Requiring only hands-free cell phone use while driving in Idaho was a step too far for the Idaho Senate, which killed the bill citing government overreach Wednesday on a 22-13 vote.
“We could pass laws on this topic ’til the cows come home and they will continue to do it,” declared Sen. Dan Foreman, R-Moscow. “The people of the state of Idaho do not want to lose their ability to legally use their electronic devices – whether that’s safe or not by any technical definition is a moot point in my mind.”
“The people have spoken on this issue,” he said. “If you don’t believe me, the next time you pull up to an intersection and stop for a red light, look around.”
The bill proposed by Sen. Marv Hagedorn, R-Meridian, would have repealed Idaho’s existing ban on texting while driving – which he said has proven nearly impossible to enforce, as it targeted only texting, not posting to social media or other uses of electronic devices – and replaced it with a requirement that use of electronic devices while driving in Idaho would have to be hands-free. It also would have banned drivers from plugging both their ears with headphones or earbuds; just one earbud could be used, or a speakerphone, Bluetooth or other hands-free device.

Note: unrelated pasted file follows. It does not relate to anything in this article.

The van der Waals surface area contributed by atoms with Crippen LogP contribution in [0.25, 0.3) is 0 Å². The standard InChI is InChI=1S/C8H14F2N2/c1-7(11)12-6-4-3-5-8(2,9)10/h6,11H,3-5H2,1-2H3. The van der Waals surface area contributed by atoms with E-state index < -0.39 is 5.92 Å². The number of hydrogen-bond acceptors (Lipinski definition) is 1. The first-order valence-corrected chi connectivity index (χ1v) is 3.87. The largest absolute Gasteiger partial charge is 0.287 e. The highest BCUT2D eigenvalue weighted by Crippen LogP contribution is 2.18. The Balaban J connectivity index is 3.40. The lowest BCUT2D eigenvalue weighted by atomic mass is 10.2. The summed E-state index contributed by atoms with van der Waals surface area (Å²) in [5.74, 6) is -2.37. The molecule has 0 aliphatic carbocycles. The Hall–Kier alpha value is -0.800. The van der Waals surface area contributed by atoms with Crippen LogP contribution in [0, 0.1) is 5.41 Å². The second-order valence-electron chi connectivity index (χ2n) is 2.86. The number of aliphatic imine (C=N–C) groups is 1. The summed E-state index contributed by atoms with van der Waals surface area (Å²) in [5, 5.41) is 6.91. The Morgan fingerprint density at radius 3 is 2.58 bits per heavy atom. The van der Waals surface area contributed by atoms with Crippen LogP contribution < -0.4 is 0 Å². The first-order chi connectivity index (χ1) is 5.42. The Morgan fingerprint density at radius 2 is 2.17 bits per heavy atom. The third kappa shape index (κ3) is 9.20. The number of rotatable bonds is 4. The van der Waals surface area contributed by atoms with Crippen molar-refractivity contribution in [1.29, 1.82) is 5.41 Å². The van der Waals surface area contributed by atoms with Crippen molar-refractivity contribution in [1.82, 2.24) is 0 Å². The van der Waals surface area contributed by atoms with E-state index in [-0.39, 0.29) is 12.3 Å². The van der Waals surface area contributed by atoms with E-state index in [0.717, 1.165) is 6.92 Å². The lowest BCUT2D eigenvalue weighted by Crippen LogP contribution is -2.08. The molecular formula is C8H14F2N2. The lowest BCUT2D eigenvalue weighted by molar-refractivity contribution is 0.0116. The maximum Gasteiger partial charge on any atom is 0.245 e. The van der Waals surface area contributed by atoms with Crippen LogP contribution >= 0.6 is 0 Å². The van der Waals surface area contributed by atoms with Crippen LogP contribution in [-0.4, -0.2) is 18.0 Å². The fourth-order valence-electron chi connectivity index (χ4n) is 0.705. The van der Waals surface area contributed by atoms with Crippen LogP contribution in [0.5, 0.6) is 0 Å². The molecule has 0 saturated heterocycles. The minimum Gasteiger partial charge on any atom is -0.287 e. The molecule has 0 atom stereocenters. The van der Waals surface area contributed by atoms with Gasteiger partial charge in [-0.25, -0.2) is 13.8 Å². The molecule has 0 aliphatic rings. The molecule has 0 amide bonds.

Digital Access for only $0.99
For the most comprehensive local coverage, subscribe today.
“We’ve got to be smarter and we’ve got to do something better,” Hagedorn told the Senate, noting that 64 Idahoans died in crashes caused by misuse of electronic devices in 2016, according to the Idaho Transportation Department. “And this particular bill is smarter and better.”
Senate Transportation Chairman Bert Brackett, R-Rogerson, spoke in favor of the bill. “I do a lot of business on the phone,” he said “I do have hands-free capability in my vehicle. … This will change my behavior if this bill passes.” He compared it to the seatbelt law. “The seatbelt is to protect yourself,” he said. “What we’re talking about is protecting others. … My rights stop at the point that I endanger others.”
But Sen. Steve Vick, R-Dalton Gardens, called the bill “another example of overreach.” He said, “I think we have better things to do than look for people whether they’re wearing one earbud or two earbuds when they’re driving down the road.”